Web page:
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Vincent Iannelli, M.D.

Do movies increase teen drinking?

By February 22, 2012

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As we read about the teen who died after drinking Four Loko yesterday, I'm sure most parents are looking for ways to discourage their kids from drinking alcohol. That is especially important when you understand that the rates of underage drinking are so high, with 42% of high school students saying they have drank alcohol and 24% saying they are binge drinkers.

A new study that has been published in BMJ Open, "Comparing media and family predictors of alcohol use: a cohort study of US adolescents," suggests that "limiting media and marketing exposure could help prevent both onset and progression" of teen alcohol use.

Specifically, they found that drinking alcohol was associated with:

  • having friends who drank
  • watching movies that featured alcohol use, most of which were rated R or PG-13
  • having parents who drink alcohol
  • having alcohol available at home
  • owning alcohol-branded merchandise, such as t-shirt or hat with the name of a beer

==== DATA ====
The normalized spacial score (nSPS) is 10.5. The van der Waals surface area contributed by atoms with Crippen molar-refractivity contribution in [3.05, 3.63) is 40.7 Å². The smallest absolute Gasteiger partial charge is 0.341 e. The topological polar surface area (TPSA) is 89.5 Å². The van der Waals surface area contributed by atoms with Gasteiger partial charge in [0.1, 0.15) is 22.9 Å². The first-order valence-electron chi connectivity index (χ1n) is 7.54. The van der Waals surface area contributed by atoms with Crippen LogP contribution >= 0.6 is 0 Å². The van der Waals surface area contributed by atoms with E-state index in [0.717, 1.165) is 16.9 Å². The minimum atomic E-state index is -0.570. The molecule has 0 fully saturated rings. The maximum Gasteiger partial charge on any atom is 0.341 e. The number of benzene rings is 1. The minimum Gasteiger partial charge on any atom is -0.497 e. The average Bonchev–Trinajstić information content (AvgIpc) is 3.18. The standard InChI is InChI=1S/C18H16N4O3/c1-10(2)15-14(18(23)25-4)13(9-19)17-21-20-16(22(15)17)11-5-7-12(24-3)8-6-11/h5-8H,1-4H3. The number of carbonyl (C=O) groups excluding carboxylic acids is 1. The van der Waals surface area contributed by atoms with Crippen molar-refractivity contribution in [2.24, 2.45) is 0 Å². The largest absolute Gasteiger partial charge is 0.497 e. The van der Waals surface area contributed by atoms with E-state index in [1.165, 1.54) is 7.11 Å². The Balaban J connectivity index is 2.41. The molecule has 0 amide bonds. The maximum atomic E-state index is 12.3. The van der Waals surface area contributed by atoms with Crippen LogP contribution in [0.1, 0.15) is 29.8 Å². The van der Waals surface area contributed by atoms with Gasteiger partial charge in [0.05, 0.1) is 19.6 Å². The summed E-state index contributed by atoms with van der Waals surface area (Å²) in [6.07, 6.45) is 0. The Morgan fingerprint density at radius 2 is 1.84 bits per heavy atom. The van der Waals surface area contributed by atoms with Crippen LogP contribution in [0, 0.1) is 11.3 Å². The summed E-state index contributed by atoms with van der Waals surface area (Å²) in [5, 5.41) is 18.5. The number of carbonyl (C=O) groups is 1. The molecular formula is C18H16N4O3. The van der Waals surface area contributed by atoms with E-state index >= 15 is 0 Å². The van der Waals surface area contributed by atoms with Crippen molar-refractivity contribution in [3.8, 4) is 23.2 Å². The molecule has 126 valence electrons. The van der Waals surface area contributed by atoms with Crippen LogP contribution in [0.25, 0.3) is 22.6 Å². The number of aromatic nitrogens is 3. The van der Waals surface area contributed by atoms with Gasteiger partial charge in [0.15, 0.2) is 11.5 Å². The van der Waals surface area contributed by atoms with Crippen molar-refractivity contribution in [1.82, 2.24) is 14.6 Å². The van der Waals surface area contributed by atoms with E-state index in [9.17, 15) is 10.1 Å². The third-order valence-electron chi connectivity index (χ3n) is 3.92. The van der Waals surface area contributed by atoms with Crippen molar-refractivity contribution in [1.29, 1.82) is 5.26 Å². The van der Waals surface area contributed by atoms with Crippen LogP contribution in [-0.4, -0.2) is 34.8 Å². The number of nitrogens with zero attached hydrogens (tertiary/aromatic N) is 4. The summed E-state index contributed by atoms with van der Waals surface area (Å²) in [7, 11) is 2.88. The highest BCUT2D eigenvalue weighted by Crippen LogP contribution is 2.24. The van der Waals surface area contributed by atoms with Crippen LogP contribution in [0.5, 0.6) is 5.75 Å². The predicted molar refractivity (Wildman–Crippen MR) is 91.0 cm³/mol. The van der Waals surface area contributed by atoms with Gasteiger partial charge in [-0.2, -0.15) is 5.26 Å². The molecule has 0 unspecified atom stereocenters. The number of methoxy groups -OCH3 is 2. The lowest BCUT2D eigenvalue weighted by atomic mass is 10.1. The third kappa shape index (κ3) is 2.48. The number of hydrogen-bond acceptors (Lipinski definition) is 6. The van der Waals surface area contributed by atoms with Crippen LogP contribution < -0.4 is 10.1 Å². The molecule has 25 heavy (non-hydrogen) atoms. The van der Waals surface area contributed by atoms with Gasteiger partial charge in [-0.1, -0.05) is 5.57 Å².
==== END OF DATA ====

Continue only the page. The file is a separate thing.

• older age
  • rebelliousness

Progression to binge drinking was most associated with peer drinking, movie alcohol exposure, alcohol-branded merchandise, age, and rebelliousness.

The authors suggest that parents should try to limit their child's exposure to movies that feature alcohol use and alcohol marketing exposures and "should not allow alcohol-branded merchandise in their homes," in addition to "keeping home alcohol in a secure location or by not drinking frequently themselves."

Since having friends who drink has such a big effect on teens who start drinking and who progress to binge drinking, parents would also be wise to monitor who their kids are handing out with and what they are doing.

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